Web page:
The edges of a graph define a symmetric relation on the vertices, called the adjacency relation. Specifically, two vertices x and y are adjacent if {x, y} is an edge. A graph may be fully specified by its adjacency matrix A, which is an n × n square matrix, with Aij specifying the number of connections from vertex i to vertex j. For a simple graph, Aij is either 0, indicating disconnection, or 1, indicating connection; moreover Aii = 0 because an edge in a simple graph cannot start and end at the same vertex. Graphs with self-loops will be characterized by some or all Aii being equal to a positive integer, and multigraphs (with multiple edges between vertices) will be characterized by some or all Aij being equal to a positive integer. Undirected graphs will have a symmetric adjacency matrix (meaning Aij = Aji).

Directed graph

A directed graph with three vertices and four directed edges (the double arrow represents an edge in each direction) Directed.svg
A directed graph with three vertices and four directed edges (the double arrow represents an edge in each direction)

A directed graph or digraph is a graph in which edges have orientations.

In one restricted but very common sense of the term, [8] a directed graph is a pair G = (V, E) comprising:

To avoid ambiguity, this type of object may be called precisely a directed simple graph.

In the edge (x, y) directed from x to y, the vertices x and y are called the endpoints of the edge, x the tail of the edge and y the head of the edge. The edge is said to joinx and y and to be incident on x and on y. A vertex may exist in a graph and not belong to an edge. The edge (y, x) is called the inverted edge of (x, y). Multiple edges , not allowed under the definition above, are two or more edges with both the same tail and the same head.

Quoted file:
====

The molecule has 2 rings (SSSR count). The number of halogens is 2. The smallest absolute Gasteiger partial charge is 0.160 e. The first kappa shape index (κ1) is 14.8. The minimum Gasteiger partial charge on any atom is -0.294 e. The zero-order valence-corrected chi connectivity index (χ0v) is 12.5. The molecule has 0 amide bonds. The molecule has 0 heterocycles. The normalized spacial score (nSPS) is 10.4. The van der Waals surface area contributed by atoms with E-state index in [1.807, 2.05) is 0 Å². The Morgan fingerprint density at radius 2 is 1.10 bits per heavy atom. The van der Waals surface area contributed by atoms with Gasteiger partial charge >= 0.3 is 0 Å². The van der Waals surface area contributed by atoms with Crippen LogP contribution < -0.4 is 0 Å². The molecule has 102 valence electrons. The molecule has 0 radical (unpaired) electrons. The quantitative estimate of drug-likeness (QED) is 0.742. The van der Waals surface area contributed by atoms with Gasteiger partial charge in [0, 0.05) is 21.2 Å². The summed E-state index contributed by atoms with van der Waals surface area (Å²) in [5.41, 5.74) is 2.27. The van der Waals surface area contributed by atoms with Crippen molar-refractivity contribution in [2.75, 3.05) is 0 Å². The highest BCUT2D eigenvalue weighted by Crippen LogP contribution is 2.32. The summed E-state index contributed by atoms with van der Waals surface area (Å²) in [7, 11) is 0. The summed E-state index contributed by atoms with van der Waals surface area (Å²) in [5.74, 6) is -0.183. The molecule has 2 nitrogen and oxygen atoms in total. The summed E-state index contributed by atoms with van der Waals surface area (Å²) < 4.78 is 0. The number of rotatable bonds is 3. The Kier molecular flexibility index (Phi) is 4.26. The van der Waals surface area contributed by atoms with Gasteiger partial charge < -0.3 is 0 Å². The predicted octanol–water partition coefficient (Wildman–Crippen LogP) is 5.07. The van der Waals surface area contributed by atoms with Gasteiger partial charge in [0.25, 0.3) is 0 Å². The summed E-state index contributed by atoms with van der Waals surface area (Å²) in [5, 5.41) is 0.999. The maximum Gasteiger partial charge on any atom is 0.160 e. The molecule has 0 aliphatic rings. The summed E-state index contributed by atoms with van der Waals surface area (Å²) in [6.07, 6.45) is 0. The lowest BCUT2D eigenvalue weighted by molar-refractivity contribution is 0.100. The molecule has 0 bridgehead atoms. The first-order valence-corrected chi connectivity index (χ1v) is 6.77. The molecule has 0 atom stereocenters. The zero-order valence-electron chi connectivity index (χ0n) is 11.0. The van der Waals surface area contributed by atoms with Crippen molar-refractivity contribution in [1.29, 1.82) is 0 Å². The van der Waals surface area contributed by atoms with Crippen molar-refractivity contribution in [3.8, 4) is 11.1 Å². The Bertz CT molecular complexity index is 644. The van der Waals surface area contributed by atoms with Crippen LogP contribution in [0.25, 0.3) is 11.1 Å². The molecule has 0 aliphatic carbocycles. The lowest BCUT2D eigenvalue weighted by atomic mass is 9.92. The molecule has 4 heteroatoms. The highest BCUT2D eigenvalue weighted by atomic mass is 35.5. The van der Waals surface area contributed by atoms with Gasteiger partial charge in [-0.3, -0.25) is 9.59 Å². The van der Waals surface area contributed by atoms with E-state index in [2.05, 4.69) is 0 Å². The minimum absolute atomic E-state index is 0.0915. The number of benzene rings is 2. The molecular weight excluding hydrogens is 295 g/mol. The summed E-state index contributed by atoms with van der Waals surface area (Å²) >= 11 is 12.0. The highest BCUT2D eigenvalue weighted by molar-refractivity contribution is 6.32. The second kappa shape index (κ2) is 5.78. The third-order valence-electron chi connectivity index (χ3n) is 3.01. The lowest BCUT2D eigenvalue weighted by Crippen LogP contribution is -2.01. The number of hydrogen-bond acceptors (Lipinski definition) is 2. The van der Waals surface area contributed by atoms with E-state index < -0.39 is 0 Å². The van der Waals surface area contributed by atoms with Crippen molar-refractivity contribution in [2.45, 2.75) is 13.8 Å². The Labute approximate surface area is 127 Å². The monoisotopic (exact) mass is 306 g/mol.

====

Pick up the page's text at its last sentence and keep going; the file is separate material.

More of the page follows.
In one more general sense of the term allowing multiple edges, [8] a directed graph is an ordered triple G = (V, E, ϕ) comprising:

To avoid ambiguity, this type of object may be called precisely a directed multigraph.

A loop is an edge that joins a vertex to itself. Directed graphs as defined in the two definitions above cannot have loops, because a loop joining a vertex to itself is the edge (for a directed simple graph) or is incident on (for a directed multigraph) which is not in . So to allow loops the definitions must be expanded. For directed simple graphs, the definition of should be modified to . For directed multigraphs, the definition of should be modified to . To avoid ambiguity, these types of objects may be called precisely a directed simple graph permitting loops and a directed multigraph permitting loops (or a quiver ) respectively.

The edges of a directed simple graph permitting loops G is a homogeneous relation ~ on the vertices of G that is called the adjacency relation of G. Specifically, for each edge (x, y), its endpoints x and y are said to be adjacent to one another, which is denoted x ~ y.

Mixed graph

A mixed graph is a graph in which some edges may be directed and some may be undirected. It is an ordered triple G = (V, E, A) for a mixed simple graph and G = (V, E, A, ϕE, ϕA) for a mixed multigraph with V, E (the undirected edges), A (the directed edges), ϕE and ϕA defined as above. Directed and undirected graphs are special cases.

Weighted graph

A weighted graph with ten vertices and twelve edges Weighted network.svg
A weighted graph with ten vertices and twelve edges

A weighted graph or a network [9] [10] is a graph in which a number (the weight) is assigned to each edge. [11] Such weights might represent for example costs, lengths or capacities, depending on the problem at hand. Such graphs arise in many contexts, for example in shortest path problems such as the traveling salesman problem.

Types of graphs

Oriented graph

One definition of an oriented graph is that it is a directed graph in which at most one of (x, y) and (y, x) may be edges of the graph. That is, it is a directed graph that can be formed as an orientation of an undirected (simple) graph.

Some authors use "oriented graph" to mean the same as "directed graph". Some authors use "oriented graph" to mean any orientation of a given undirected graph or multigraph.